3 Important Questions to Consider If You May Be Love Avoidant

Being love avoidant can cause you to miss out on a lot in life, yet too many people ignore it out of fear. After all, some misunderstand therapy as something that is only for those who are struggling with mental illness; yet it is widely becoming accepted as a tool to help anyone who wants to examine themselves and thrive.

One of the things that often leads people to therapy is love, and learning how to let go of being love avoidant can greatly enrich your life. If you think you may be love avoidant, ask yourself the following questions:  

Ask Yourself: Are you deeply afraid of inadequacy when it comes to dating and sex?

Being afraid of being "good enough" to be loved or simply not being adequate in the areas of romance, dating, and sex can make it easier to stay away from these things altogether. If you don't have to face them, you don't have to face being "bad" at them. However, the flip side of that is missing out on all the wonderful things they can bring to your life. A therapist can help you work through the underlying causes of being love avoidant that can stem from these fears.

Ask Yourself: Do you often go after romance but refrain from committing?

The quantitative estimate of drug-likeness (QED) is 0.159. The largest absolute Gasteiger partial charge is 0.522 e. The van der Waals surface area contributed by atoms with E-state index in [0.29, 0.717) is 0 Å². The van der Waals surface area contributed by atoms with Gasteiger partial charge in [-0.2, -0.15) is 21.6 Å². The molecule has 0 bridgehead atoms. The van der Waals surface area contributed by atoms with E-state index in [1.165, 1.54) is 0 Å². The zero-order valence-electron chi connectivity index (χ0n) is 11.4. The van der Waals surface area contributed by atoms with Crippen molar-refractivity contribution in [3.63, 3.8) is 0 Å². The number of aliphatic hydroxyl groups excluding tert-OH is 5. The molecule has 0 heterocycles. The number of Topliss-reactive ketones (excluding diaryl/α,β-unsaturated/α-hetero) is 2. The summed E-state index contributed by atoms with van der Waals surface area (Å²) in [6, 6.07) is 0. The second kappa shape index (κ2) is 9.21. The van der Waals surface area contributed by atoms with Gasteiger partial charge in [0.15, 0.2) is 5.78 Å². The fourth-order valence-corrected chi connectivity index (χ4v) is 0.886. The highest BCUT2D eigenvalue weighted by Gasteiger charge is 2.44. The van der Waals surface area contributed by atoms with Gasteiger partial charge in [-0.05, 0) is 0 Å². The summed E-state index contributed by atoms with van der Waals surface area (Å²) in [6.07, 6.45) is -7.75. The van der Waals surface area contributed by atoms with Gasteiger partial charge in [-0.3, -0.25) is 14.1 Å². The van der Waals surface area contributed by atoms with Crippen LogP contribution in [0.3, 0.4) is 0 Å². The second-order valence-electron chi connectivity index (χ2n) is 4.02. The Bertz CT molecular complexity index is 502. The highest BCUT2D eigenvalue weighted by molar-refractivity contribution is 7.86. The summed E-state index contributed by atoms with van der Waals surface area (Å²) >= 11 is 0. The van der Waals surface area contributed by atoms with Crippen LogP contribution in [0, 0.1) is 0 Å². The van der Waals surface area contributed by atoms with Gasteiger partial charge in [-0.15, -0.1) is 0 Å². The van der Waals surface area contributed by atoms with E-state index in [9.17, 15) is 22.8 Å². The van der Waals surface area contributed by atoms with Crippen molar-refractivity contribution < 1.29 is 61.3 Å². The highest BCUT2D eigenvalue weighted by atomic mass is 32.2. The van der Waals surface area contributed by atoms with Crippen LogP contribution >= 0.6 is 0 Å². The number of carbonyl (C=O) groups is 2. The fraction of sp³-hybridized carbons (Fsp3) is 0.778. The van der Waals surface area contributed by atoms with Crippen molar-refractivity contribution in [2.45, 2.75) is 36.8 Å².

Oftentimes someone who is love avoidant will make a strong effort to pursue someone, yet not follow through on any type of commitment. The search for love can become about conquests, but those may be ultimately very unfulfilling when the idea of commitment scares you away. If you had a great deal of loss in childhood or adulthood, you may fear losing someone again, so it may feel easier to avoid the commitment altogether.

Ask Yourself: Do you prefer the safety of fantasy to romance in the real world?

Many people get carried away with fantasy, and it can fill part of the void that occurs when one is love avoidant. One may frequently go to strip clubs or spend a great deal of money on pornography to indulge in fantasies that cannot be fulfilled. Some people turn to prostitutes to avoid the emotional intimacy of a relationship, allowing their fantasies to continue. Ultimately, though, the fantasies will be a poor substitution of the richness one can experience in real relationships.

Finally, if you answered yes to any of these questions, it may very well be worth speaking to a therapist about your feelings. A counselor can help you examine how you can make better choices that can help you create the love-filled life that you deserve.

Your mental health doesn't need to be at risk to get a lot out of counseling. Reach out to a center like T M S Center of Nebraska LLC for more information.